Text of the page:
Amid a push from the government-leading Labour Party to repeal the country’s controversial Three Strikes law, the New Zealand Greens have announced their support for the move. In a communiqué released by Green Party representative and parliament member, Golriz Ghahraman, the party stated that they “have been pushing for the repeal of the Three Strikes law for a long time and [are] delighted that it’s finally happening.”

What is the Three Strikes Law?

Passed by parliament in March 2010, the Sentencing and Parole Reform Act 2010 – commonly referred to as the Three Strikes law – was created with the intention of “deterring repeat offenders [of violent crimes and sexual crimes] with the threat of progressively longer mandatory prison sentences,” and to “penalize those who continued to re-offend through a three-stage process.”

In order to do so, the law was designed in a way that would force courts to impose the “maximum applicable penalty without parole” on individuals who had already committed two “three strike” offences, “unless the court considered it would be manifestly unjust to do so.”

There are 40 specified “three strike” offences in the law – ranging from murder, sexual assault, and kidnapping; all the way to wounding with intent to injure and assault with intent to rob.

How it works

Upon being convicted for a first “three strikes” offence, the judge determines the sentence like they would in any other case. The offender’s access to parole and or early release is not affected, and they receive a warning about committing a second “three strike” offence.

Conviction for a second “three strike” offence is when the law kicks in. This time, the offender’s sentence is once again decided by the judge, however, parole and/or early release are now off the table. The defendant is thus forced to serve their entire sentence without any possibility of parole or early release, unless the court deems the sentence to be “manifestly unjust.”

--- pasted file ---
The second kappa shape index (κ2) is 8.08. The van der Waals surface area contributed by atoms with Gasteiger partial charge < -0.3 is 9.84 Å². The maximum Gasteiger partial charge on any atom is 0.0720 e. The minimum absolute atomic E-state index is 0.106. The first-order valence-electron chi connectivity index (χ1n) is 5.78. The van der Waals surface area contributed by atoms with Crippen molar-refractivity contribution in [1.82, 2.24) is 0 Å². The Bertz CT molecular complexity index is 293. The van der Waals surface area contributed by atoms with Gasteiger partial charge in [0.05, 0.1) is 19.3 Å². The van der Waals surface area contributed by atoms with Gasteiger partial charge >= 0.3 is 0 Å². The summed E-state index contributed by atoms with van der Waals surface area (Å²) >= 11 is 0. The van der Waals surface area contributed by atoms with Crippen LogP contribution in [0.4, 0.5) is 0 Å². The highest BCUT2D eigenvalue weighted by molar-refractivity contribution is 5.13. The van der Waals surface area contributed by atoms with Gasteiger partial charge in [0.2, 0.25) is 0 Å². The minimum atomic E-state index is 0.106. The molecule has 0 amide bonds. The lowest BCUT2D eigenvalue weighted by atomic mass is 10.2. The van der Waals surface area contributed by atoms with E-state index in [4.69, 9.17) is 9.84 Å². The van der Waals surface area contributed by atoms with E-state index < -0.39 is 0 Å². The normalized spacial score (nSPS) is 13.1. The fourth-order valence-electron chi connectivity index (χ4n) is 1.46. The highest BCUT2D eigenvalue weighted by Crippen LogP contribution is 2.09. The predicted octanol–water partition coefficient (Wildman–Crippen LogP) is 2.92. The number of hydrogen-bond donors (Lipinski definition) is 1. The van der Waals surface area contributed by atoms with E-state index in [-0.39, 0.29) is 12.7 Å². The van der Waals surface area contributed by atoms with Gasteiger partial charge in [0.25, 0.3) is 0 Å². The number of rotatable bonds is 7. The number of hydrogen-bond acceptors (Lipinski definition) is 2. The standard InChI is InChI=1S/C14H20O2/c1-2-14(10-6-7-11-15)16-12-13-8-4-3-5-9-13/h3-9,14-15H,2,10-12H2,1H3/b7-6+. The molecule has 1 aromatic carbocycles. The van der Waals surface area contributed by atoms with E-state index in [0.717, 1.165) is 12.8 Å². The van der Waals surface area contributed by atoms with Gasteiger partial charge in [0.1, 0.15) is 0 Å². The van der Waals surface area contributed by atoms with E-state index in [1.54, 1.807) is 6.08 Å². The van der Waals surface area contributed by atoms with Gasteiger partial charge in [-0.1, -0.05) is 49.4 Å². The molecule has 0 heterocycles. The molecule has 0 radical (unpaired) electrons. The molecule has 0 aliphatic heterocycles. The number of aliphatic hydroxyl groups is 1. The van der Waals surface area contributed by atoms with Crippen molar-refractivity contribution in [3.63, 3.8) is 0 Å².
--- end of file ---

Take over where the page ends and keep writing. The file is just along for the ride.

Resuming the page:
If an offender commits a third qualifying offence, the court has no say left in sentencing. The judge must, by law, impose the “maximum sentence available in law,” to be served “in full, without any parole or early release,” unless doing so would be “manifestly unjust.”

In the over ten years since the law was passed, there have been only 23 cases in which a judge was forced to dole out the maximum sentence for a third “third strike” offence. In almost all of these instances, the judge has used the manifestly unjust loophole to allow parole.

Problems with the Three Strikes law

While the law was put into place in order to reduce violent and sexual crime, there is “no substantial evidence” to show that it has done that. Furthermore, research has found that Maori and Pasifika are “overrepresented in the group of offenders who have received a strike.

While only 16.5% of the population of New Zealand is Māori, as of 2018, 48% of offenders who had received a strike warning were Māori. According to Ghahraman, these numbers show that the law “has led to grossly unfair results that have disproportionately impacted Māori, including much harsher sentences than would have been imposed.” “We know that our justice system disproportionately targets Māori, other communities of colour, those with mental health and addiction issues and brain injuries,” she added.

Additional concerns surrounding the law include its potential link to an increase in the country’s prison population, as well as the fact that its imposed sentences restrict “the judiciary’s ability to consider the individual circumstances and context of the offending when determining sentences.”

According to Ghahraman, repealing the Three Strikes law would be a huge first step in bringing New Zealand “a justice system that treats all people with humanity, dignity and respect.

“It is shameful that New Zealand has one of the highest imprisonment rates in the developed world despite mounting evidence that mass incarceration has failed to bring down rates of crime, keep communities safe, or rehabilitate those in our system,” she says.

The NZ Greens hope to partner with the Labour Party to continue to reform the country’s justice system and “create a system that recognizes the mana inherent in all people and communities.”

Jules Ownby

Jules is an investigative journalist and podcast producer from Montreal, Canada. His areas of interest are the politics of the Americas as well issues surrounding immigration.

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